At that point Goldberg's lawsuit took on new life and became a class action lawsuit. A three-judge panel in the U.S. District Court for the Eastern District of Pennsylvania held a hearing on the plaintiffs' claims against Bernard Rostker, director of the selective service system, the agency that administers military registration. The plaintiffs again asserted that the law violated equal protection. The panel agreed, declaring it unconstitutional three days before registration was to start. Rostker requested that the court's order be stayed (temporarily lifted) pending appeal. Justice william j. brennan jr. granted the stay, allowing registration to proceed.
In his majority opinion, Justice william h. rehnquist rejected the idea that MSSA violated the Fifth Amendment in authorizing the president to require the registration of males and not females. Rehnquist noted that the statute involved national defense and military affairs, areas in which the Court traditionally had deferred to Congress. Under the Constitution, Congress has broad powers to raise and regulate armies and navies. More important, Rehnquist stated, the Court's "lack of competence" had to be considered when assessing legislation in this area.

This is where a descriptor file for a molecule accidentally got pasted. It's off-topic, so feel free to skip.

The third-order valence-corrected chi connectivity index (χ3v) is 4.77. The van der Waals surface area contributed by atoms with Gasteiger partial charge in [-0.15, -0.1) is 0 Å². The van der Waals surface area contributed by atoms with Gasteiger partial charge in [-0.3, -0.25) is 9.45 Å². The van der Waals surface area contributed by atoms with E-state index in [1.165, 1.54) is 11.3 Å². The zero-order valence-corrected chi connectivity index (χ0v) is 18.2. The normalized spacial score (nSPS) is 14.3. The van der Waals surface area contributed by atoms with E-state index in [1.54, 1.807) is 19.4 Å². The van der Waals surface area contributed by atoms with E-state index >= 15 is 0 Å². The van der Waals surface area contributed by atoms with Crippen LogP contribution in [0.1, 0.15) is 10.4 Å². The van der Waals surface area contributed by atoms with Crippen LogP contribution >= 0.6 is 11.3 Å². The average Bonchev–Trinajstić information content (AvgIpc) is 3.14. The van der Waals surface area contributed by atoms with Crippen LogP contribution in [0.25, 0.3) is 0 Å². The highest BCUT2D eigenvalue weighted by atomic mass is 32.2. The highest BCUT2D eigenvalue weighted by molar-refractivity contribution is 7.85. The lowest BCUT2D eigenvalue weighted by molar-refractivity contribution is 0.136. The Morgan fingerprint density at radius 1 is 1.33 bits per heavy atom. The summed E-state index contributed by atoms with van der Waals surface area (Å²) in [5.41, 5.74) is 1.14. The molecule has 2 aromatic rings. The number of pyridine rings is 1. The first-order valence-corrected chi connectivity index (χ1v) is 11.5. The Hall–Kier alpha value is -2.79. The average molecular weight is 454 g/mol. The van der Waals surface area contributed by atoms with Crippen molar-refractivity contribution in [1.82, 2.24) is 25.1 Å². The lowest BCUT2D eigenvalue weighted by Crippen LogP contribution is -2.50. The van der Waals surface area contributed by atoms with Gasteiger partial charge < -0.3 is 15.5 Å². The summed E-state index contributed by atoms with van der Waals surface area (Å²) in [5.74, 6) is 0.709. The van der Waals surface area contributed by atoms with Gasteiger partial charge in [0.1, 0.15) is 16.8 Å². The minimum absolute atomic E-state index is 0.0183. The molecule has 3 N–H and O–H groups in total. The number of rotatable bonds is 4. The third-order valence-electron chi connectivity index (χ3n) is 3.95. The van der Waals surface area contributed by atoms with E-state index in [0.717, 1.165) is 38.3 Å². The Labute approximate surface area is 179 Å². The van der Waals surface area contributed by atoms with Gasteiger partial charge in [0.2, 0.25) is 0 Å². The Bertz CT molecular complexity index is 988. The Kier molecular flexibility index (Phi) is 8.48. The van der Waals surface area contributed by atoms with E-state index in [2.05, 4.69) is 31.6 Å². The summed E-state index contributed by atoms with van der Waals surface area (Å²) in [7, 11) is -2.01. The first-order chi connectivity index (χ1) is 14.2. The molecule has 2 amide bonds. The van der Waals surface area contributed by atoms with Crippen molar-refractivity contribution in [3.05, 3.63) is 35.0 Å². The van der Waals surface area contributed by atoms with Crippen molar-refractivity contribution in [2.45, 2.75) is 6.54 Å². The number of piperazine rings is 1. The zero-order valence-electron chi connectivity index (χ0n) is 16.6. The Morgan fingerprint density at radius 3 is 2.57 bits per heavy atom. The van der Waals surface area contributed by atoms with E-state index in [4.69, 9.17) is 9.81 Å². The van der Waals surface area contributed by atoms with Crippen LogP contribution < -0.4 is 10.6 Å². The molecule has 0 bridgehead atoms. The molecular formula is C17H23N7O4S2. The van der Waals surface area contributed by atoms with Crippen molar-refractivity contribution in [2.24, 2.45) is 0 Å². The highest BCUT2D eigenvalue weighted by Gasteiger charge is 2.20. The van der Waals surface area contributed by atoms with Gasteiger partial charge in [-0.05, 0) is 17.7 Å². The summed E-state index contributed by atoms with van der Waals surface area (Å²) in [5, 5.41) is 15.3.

Rehnquist concluded that Congress had not acted unthinkingly or reflexively in rejecting the registration of women. He pointed out that the question had received national attention and was the subject of public debate in and out of Congress. Congress heard testimony and collected evidence during the legislative process. All these actions persuaded the Court that the decision to exempt women from registration was not the accidental by-product of a traditional way of categorizing females.
The key issue for Congress in planning a future draft was the need for combat troops. Rehnquist noted that "women as a group, unlike men as a group, are not eligible for combat" under statute and established policy. These combat restrictions meant that Congress had a legitimate basis for concluding that women "would not be needed in the event of a draft." Therefore, there was no need to register women.